CINCINNATI — Anna Mallory will never forget what happened to her on April 3, 2020. There was no warning.
"I didn’t have any symptoms. I had nothing," Mallory said. "It was instantaneous, where I felt horrible. It had taken over my whole body."
She had an idea of what it was. Her doctor did, too. She was diagnosed as "presumptive" for COVID-19. Her case was presumptive because she didn't qualify to be tested. Doctors told her that, despite how bad she felt, there was no treatment. She could only stay at home.
“That was so disheartening," she said. "At that point I burst into tears, like ‘There’s nothing you can do for me?’"
She said her doctor replied: "We cannot help you. Treat it with Tylenol.”
This is the first time she's spoken publicly about her battle and recovery from COVID-19.
“There were days when I was going through it where I was laying in bed crying, begging God to get me through it,” she said.
The lack of testing for COVID-19 has been part of the discussion about the virus ever since cases started appearing in the United States. Because testing supplies were limited, the Ohio Department of Health issued a priority system based on guidance from the Centers for Disease Control & Prevention.
Doctors, hospitals and clinics have used the system to determine who should be tested and who shouldn't, but some say testing continues to lag while the virus spreads and positive cases climb, especially in minority and underrepresented communities. Efforts are underway to expand access to tests and increase the number of tests issued in some of Cincinnati's vulnerable hot spots.
“We’ve had more positive tests recently than we’ve had in the first month, month-and-a-half of this pandemic,” said James Berrens, president and CEO of the Crossroad Community Health Center, a federally qualified health center (FQHC) with locations in Over-the-Rhine, Western Hills and Harrison. Berrens said the Western Hills location is in an area considered one of Cincinnati's hot spots.
Crossroad Community Health Center's patients tend to be from low-income, minority or underserved communities. Berrens said they have run just over 100 tests on patients exhibiting signs of COVID-19. Nine have come back positive.
Berrens said more tests are definitely needed, based on the patient base they serve, and more tests are on the way. The Health Resources and Services Administration of the U.S. Department of Health and Human Services will soon allocate grants to FQHCs to be used for increased testing.
“We’re working with the other FQHCs in the city to develop a plan to create drive-thru testing sites to increase the number of tests,” said Berrens. He expects a number of those health centers to open test sites within the next three weeks.
Following her ordeal, Mallory also believes more testing is necessary.
"I don’t see how we get to a vaccine, we get back to normal, without ramping up the testing and without coming up with some kind of either treatment or vaccination for this,” she said.
Mallory battled the virus for three and a half weeks. Everyone in her house was under quarantine in separate rooms. While in isolation, she said she coughed violently, had a high fever and was afraid to fall asleep.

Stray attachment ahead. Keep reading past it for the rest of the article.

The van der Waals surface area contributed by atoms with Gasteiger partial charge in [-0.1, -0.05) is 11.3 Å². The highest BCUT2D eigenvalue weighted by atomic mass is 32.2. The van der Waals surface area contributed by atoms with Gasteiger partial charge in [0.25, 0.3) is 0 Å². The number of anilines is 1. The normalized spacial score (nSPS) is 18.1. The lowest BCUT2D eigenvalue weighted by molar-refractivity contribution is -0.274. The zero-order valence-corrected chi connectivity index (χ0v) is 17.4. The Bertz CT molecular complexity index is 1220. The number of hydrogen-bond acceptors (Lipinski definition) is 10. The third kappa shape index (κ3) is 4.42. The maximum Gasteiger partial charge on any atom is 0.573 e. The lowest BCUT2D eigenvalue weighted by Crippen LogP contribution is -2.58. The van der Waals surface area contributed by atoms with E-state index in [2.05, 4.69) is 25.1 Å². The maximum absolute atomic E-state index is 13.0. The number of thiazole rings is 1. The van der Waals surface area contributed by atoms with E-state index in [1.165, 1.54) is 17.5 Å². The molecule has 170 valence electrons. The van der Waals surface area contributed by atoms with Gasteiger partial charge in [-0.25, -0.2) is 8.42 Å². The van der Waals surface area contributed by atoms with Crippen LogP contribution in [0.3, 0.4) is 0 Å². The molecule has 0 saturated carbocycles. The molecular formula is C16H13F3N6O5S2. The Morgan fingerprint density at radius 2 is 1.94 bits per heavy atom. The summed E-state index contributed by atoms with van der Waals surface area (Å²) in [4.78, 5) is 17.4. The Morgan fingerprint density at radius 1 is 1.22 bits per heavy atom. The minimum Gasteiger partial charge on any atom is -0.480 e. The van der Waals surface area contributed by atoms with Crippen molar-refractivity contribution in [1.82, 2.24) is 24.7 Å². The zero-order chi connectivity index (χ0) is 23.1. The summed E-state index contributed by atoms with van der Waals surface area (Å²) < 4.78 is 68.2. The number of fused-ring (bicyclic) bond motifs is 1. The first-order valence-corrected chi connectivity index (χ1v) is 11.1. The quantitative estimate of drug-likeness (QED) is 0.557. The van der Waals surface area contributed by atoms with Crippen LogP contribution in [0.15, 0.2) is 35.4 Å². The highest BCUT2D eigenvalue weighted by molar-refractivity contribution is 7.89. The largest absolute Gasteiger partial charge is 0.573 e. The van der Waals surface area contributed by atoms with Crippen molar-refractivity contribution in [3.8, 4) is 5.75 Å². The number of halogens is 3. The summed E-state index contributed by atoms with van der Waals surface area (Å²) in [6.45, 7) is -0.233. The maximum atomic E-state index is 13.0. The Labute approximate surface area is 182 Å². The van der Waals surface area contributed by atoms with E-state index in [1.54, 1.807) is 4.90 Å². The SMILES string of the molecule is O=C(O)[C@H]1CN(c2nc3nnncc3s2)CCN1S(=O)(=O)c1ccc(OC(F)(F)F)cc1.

“For the first few nights, I actually slept with the garage door opener next to my bed because I was so afraid that, if in the middle of the night I had stopped breathing and had to call 911, how would they get into the house?” she said.
Then, on April 10, her 8-year-old daughter Kennedy started showing symptoms.
"She had a 103-degree fever. She actually had a fever for 10 straight days,” Mallory said.
Kennedy couldn't get tested, either. She couldn't even be physically examined by a doctor.
“The first night, I didn’t really know what was going on," Kennedy said while sitting on her mother's lap. "I just felt really tired and my stomach hurt a lot.”
Her mom said it was scary to watch her daughter go through the illness. All she could give her to help was an over-the-counter pain reliever.
“The issue of testing has been a national issue and crisis,” said Renee Mahaffey Harris, president and CEO of the Center for Closing the Health Gap.
Mahaffey Harris is also a member of Governor Mike DeWine's Minority Strike Force, which meets weekly. Other Cincinnatians in the group include Vice Mayor Chris Smitherman, Dr. O'dell Owens, and Cincinnati Health Commissioner Melba Moore.
Recent changes should open the door for more tests in Ohio, Mahaffey Harris said. This month, the Ohio Department of Health adjusted its priority guidelines governing who can get a test for COVID-19. The guidelines cover five categories and now include consideration for racial minorities with underlying medical conditions and anyone having outpatient surgeries.
“Nationally there’s conversations, and I think we are all advocating that there needs to be greater access to testing and knowledge about testing,” said Mahaffey Harris.
Her caution is that those who get negative test results shouldn't think their results can't change.
“I’ve heard people say, 'Hey, I got tested. I’m good.' Well, you’re good for that moment,” said Mahaffey Harris.
She said as some locations around the state begin to reopen, people still need to practice social distancing, wearing masks and hand-washing.
Meanwhile, Mallory said she is pleased to see the Cincinnati and Hamilton County Health Departments give updates on the number of confirmed cases every day. However, she questions the accuracy of the numbers. She isn't sure she and her daughter are included in the local numbers of positive cases, because they were never tested.
“I pray that the doctors and scientists and the researchers are able to find something, a vaccine, a treatment, something, because it is nothing you’d ever want to experience,” she said. "It's not the flu."